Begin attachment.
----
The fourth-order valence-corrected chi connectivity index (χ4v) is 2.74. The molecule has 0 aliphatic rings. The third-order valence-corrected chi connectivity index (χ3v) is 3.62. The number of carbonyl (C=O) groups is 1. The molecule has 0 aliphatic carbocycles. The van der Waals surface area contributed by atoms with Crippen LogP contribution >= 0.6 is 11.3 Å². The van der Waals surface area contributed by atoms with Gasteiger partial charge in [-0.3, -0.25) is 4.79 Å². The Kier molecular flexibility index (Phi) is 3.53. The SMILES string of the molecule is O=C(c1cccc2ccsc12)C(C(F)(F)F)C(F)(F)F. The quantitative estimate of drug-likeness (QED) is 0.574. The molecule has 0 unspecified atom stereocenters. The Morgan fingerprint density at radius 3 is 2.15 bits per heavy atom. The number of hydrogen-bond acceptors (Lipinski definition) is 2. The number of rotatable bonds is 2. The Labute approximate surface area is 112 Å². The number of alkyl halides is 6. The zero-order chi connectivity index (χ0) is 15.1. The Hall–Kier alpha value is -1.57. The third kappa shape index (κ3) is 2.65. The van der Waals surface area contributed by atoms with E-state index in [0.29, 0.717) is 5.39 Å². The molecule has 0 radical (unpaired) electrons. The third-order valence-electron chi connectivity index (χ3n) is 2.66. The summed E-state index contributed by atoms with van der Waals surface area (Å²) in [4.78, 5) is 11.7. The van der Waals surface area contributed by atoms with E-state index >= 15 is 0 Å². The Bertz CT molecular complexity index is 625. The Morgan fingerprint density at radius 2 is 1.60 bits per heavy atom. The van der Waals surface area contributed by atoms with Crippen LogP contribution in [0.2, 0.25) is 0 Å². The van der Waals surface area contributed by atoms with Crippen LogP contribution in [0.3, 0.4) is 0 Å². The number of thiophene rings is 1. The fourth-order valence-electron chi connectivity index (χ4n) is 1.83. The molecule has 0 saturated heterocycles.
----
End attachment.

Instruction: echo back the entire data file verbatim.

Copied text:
The fourth-order valence-corrected chi connectivity index (χ4v) is 2.74. The molecule has 0 aliphatic rings. The third-order valence-corrected chi connectivity index (χ3v) is 3.62. The number of carbonyl (C=O) groups is 1. The molecule has 0 aliphatic carbocycles. The van der Waals surface area contributed by atoms with Crippen LogP contribution >= 0.6 is 11.3 Å². The van der Waals surface area contributed by atoms with Gasteiger partial charge in [-0.3, -0.25) is 4.79 Å². The Kier molecular flexibility index (Phi) is 3.53. The SMILES string of the molecule is O=C(c1cccc2ccsc12)C(C(F)(F)F)C(F)(F)F. The quantitative estimate of drug-likeness (QED) is 0.574. The molecule has 0 unspecified atom stereocenters. The Morgan fingerprint density at radius 3 is 2.15 bits per heavy atom. The number of hydrogen-bond acceptors (Lipinski definition) is 2. The number of rotatable bonds is 2. The Labute approximate surface area is 112 Å². The number of alkyl halides is 6. The zero-order chi connectivity index (χ0) is 15.1. The Hall–Kier alpha value is -1.57. The third kappa shape index (κ3) is 2.65. The van der Waals surface area contributed by atoms with E-state index in [0.29, 0.717) is 5.39 Å². The molecule has 0 radical (unpaired) electrons. The third-order valence-electron chi connectivity index (χ3n) is 2.66. The summed E-state index contributed by atoms with van der Waals surface area (Å²) in [4.78, 5) is 11.7. The van der Waals surface area contributed by atoms with E-state index >= 15 is 0 Å². The Bertz CT molecular complexity index is 625. The Morgan fingerprint density at radius 2 is 1.60 bits per heavy atom. The van der Waals surface area contributed by atoms with Crippen LogP contribution in [0.2, 0.25) is 0 Å². The van der Waals surface area contributed by atoms with Crippen LogP contribution in [0.3, 0.4) is 0 Å². The number of thiophene rings is 1. The fourth-order valence-electron chi connectivity index (χ4n) is 1.83. The molecule has 0 saturated heterocycles.